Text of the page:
JACKSONVILLE, Fla. – Dive crews are working to remove fuel from two shrimp boats that caught fire and sank to the bottom of the St. Johns River early Tuesday morning.
The fire broke out about 3 a.m., sending the 69-foot Triton II and the 40-foot Iris Marie up in flames. Firefighters worked for several hours, trying to control the flames and smoke coming from the vessels. The Iris Marie sank into the river well before sunrise and the Triton sank just before 8 a.m.
No injuries were reported, but Joe Floyd, the owner of the Iris Marie, said there were crew members on board when the fire erupted.
“They cranked up the generator in the engine room and the crew did that before I got here and went upstairs and were making coffee and all the sudden started smelling smoke,” Floyd said. “Something down there caught fire.”
The boats were docked at the Safe Harbor Marina near the Safe Harbor Seafood Market & Restaurant on Ocean Street. Floyd described what happened as a chain reaction, with the fire on his boat causing the second shrimping boat to catch fire.
“Well I’m, like, sick more for the other boat because it’s a lot more of an investment,” he said. “I just felt really bad because my boat caused somebody else’s boat, a nicer boat. I only had it about a week, so I just didn’t have time to make some repairs and check the wiring better and that sort of thing. But we could’ve been out at sea and (it) could’ve been a lot worse. So we thank God we weren’t."
Firefighters had mostly extinguished the flames by 6:30 a.m. but heavy smoke could still be seen.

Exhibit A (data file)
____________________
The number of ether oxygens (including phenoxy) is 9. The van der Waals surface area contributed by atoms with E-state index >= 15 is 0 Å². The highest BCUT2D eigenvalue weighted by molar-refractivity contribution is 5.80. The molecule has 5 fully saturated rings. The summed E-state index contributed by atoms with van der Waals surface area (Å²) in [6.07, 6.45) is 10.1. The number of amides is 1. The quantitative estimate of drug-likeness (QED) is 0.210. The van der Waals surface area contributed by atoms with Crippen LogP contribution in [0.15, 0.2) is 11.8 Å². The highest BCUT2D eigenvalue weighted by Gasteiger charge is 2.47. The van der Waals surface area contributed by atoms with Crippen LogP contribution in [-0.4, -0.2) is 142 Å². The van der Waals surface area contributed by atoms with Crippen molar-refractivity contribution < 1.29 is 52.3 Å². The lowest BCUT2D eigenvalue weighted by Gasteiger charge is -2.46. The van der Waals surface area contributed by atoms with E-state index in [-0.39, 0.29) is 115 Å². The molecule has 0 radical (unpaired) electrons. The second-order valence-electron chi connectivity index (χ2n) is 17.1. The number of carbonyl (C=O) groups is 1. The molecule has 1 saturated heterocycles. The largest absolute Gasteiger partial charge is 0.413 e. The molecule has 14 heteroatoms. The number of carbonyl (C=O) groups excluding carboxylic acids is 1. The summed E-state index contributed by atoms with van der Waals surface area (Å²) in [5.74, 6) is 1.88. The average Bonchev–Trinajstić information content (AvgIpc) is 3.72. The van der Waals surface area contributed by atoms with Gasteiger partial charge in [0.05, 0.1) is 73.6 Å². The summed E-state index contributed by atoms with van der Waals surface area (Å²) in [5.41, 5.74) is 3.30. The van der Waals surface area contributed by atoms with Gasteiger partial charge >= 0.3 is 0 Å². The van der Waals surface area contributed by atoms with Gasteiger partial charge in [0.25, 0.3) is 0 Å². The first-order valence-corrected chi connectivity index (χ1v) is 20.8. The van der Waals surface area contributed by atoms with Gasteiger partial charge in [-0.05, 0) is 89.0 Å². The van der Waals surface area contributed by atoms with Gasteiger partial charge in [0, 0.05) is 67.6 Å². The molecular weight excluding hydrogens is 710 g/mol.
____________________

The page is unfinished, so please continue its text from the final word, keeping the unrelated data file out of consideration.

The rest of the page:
Corey Knoff, a shrimper who used to work on the Triton, was overcome with emotion.
“I just got off that boat like two weeks ago,” Knoff said, crying. “It’s the first time I’ve seen a boat on fire period. It’s hard because that’s the first boat I ever worked on when I first started commercial fishing.”
A lot of people in the fishing community are very close. Chris Wooten, the owner of Safe Harbor Seafood, said it was devastating to watch.
“The second I saw it, I thought, ‘Oh, God, right during the holidays.’ These guys, you make hay when the sun shines, and this is the time of year, they do real well,” Wooten said. “It couldn’t have happened at a worse time as far as these guys paying their bills and feeding their families.”
Capt. Mark Vlaunn, of the U.S. Coast Guard Sector Jacksonville, said Tuesday morning that the immediate concern now is the threat of pollution. The Coast Guard said later in the day that the area where the boats sank had been contained with a boom and absorbents, and there had been no reports of pollutants outside the containment area.
Throughout the day, dive teams entered the water as crews worked to get an inventory of what other contaminant products might have been on board.
As of 4:15 p.m., crews were still working to remove the fuel from both boats. Dive teams had been going into the vessels to get access to the fuel tanks. Though crews were unable to estimate how much is in each tank, based on what they owners told them, they do know the tanks were not full. The Coast Guard told News4Jax that there were no leaks.
Coast Guard will be back at Mayport at 8 a.m. Wednesday to continue removing fuel from vessels.
Once pollution has been mitigated, efforts will transition into a salvage effort at the marina. According to the Coast Guard, it will be up to the owners to decide how to salvage the vessels. There’s no timetable as to when the boats will be taken out.
Neither of the boat owners had insurance. The owner of the Iris Marie told News4Jax he wants to help the owner of the other boat however he can, and he shared a GoFundMe page that was set up to help the owner of the Triton.
The Jacksonville Fire and Rescue Department said it is not sure yet what caused the fire, but it is conducting a joint investigation with the Coast Guard and the Jacksonville Sheriff’s Office.